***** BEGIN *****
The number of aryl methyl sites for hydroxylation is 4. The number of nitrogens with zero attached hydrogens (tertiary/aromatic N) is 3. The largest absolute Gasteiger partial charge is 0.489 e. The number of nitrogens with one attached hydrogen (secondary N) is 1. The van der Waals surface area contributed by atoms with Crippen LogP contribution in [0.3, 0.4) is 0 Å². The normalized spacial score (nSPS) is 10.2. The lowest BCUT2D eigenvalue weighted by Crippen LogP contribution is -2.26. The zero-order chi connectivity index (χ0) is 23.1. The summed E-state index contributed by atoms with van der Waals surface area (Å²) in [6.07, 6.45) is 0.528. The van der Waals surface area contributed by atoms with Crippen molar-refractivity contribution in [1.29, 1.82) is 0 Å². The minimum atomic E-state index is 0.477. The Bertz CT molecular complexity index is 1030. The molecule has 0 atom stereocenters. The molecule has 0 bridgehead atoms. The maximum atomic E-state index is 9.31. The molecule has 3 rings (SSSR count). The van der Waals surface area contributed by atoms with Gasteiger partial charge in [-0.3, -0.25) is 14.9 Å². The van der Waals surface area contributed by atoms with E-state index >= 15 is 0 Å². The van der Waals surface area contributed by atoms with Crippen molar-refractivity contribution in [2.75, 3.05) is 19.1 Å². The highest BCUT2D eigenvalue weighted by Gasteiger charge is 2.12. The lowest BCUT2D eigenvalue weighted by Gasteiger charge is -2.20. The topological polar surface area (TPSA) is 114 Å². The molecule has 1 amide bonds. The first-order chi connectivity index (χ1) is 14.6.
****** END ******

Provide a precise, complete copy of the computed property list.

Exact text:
The number of aryl methyl sites for hydroxylation is 4. The number of nitrogens with zero attached hydrogens (tertiary/aromatic N) is 3. The largest absolute Gasteiger partial charge is 0.489 e. The number of nitrogens with one attached hydrogen (secondary N) is 1. The van der Waals surface area contributed by atoms with Crippen LogP contribution in [0.3, 0.4) is 0 Å². The normalized spacial score (nSPS) is 10.2. The lowest BCUT2D eigenvalue weighted by Crippen LogP contribution is -2.26. The zero-order chi connectivity index (χ0) is 23.1. The summed E-state index contributed by atoms with van der Waals surface area (Å²) in [6.07, 6.45) is 0.528. The van der Waals surface area contributed by atoms with Crippen molar-refractivity contribution in [1.29, 1.82) is 0 Å². The minimum atomic E-state index is 0.477. The Bertz CT molecular complexity index is 1030. The molecule has 0 atom stereocenters. The molecule has 0 bridgehead atoms. The maximum atomic E-state index is 9.31. The molecule has 3 rings (SSSR count). The van der Waals surface area contributed by atoms with Gasteiger partial charge in [-0.3, -0.25) is 14.9 Å². The van der Waals surface area contributed by atoms with E-state index >= 15 is 0 Å². The van der Waals surface area contributed by atoms with Crippen molar-refractivity contribution in [2.75, 3.05) is 19.1 Å². The highest BCUT2D eigenvalue weighted by Gasteiger charge is 2.12. The lowest BCUT2D eigenvalue weighted by Gasteiger charge is -2.20. The topological polar surface area (TPSA) is 114 Å². The molecule has 1 amide bonds. The first-order chi connectivity index (χ1) is 14.6.